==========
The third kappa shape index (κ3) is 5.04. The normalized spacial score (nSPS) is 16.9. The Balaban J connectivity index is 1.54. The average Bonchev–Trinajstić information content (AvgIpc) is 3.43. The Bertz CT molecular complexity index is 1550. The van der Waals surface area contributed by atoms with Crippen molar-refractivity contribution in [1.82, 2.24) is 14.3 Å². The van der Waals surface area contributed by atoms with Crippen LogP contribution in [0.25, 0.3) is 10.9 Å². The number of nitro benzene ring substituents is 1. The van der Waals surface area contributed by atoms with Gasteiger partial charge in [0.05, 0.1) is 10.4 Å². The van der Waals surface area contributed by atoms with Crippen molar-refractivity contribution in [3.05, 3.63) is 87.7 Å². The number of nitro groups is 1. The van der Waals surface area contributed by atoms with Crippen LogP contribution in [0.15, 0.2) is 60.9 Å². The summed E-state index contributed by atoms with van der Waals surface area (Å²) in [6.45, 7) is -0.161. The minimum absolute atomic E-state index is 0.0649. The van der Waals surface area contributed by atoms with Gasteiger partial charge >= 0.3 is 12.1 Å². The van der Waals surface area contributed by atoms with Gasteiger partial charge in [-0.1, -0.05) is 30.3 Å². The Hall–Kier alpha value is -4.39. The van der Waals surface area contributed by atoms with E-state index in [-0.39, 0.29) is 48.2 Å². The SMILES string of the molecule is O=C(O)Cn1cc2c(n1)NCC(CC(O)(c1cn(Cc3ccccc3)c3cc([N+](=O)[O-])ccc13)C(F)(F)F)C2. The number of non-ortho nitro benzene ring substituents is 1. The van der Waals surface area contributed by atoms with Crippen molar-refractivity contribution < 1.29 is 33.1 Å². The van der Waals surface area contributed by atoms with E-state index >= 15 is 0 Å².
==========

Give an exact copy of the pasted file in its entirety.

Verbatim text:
The third kappa shape index (κ3) is 5.04. The normalized spacial score (nSPS) is 16.9. The Balaban J connectivity index is 1.54. The average Bonchev–Trinajstić information content (AvgIpc) is 3.43. The Bertz CT molecular complexity index is 1550. The van der Waals surface area contributed by atoms with Crippen molar-refractivity contribution in [1.82, 2.24) is 14.3 Å². The van der Waals surface area contributed by atoms with Crippen LogP contribution in [0.25, 0.3) is 10.9 Å². The number of nitro benzene ring substituents is 1. The van der Waals surface area contributed by atoms with Gasteiger partial charge in [0.05, 0.1) is 10.4 Å². The van der Waals surface area contributed by atoms with Crippen molar-refractivity contribution in [3.05, 3.63) is 87.7 Å². The number of nitro groups is 1. The van der Waals surface area contributed by atoms with Crippen LogP contribution in [0.15, 0.2) is 60.9 Å². The summed E-state index contributed by atoms with van der Waals surface area (Å²) in [6.45, 7) is -0.161. The minimum absolute atomic E-state index is 0.0649. The van der Waals surface area contributed by atoms with Gasteiger partial charge >= 0.3 is 12.1 Å². The van der Waals surface area contributed by atoms with Gasteiger partial charge in [-0.1, -0.05) is 30.3 Å². The Hall–Kier alpha value is -4.39. The van der Waals surface area contributed by atoms with E-state index in [-0.39, 0.29) is 48.2 Å². The SMILES string of the molecule is O=C(O)Cn1cc2c(n1)NCC(CC(O)(c1cn(Cc3ccccc3)c3cc([N+](=O)[O-])ccc13)C(F)(F)F)C2. The number of non-ortho nitro benzene ring substituents is 1. The van der Waals surface area contributed by atoms with Crippen molar-refractivity contribution < 1.29 is 33.1 Å². The van der Waals surface area contributed by atoms with E-state index >= 15 is 0 Å².